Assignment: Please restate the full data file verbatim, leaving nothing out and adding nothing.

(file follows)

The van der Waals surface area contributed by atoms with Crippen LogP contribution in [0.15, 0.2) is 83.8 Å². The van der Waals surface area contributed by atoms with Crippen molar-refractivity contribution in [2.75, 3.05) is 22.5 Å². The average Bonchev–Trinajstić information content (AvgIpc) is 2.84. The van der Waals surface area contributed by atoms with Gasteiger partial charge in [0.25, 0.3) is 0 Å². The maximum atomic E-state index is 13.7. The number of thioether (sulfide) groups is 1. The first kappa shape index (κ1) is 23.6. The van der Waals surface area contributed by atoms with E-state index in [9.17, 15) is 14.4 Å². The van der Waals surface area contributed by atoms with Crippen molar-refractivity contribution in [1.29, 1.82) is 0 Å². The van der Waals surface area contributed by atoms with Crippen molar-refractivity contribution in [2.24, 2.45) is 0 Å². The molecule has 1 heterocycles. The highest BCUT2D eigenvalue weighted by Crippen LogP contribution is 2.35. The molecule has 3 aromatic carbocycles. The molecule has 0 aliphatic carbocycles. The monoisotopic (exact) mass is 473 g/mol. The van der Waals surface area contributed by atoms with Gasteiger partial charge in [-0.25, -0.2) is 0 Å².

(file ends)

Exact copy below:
The van der Waals surface area contributed by atoms with Crippen LogP contribution in [0.15, 0.2) is 83.8 Å². The van der Waals surface area contributed by atoms with Crippen molar-refractivity contribution in [2.75, 3.05) is 22.5 Å². The average Bonchev–Trinajstić information content (AvgIpc) is 2.84. The van der Waals surface area contributed by atoms with Gasteiger partial charge in [0.25, 0.3) is 0 Å². The maximum atomic E-state index is 13.7. The number of thioether (sulfide) groups is 1. The first kappa shape index (κ1) is 23.6. The van der Waals surface area contributed by atoms with E-state index in [9.17, 15) is 14.4 Å². The van der Waals surface area contributed by atoms with Crippen molar-refractivity contribution in [1.29, 1.82) is 0 Å². The van der Waals surface area contributed by atoms with Crippen molar-refractivity contribution in [2.24, 2.45) is 0 Å². The molecule has 1 heterocycles. The highest BCUT2D eigenvalue weighted by Crippen LogP contribution is 2.35. The molecule has 3 aromatic carbocycles. The molecule has 0 aliphatic carbocycles. The monoisotopic (exact) mass is 473 g/mol. The van der Waals surface area contributed by atoms with Gasteiger partial charge in [-0.25, -0.2) is 0 Å².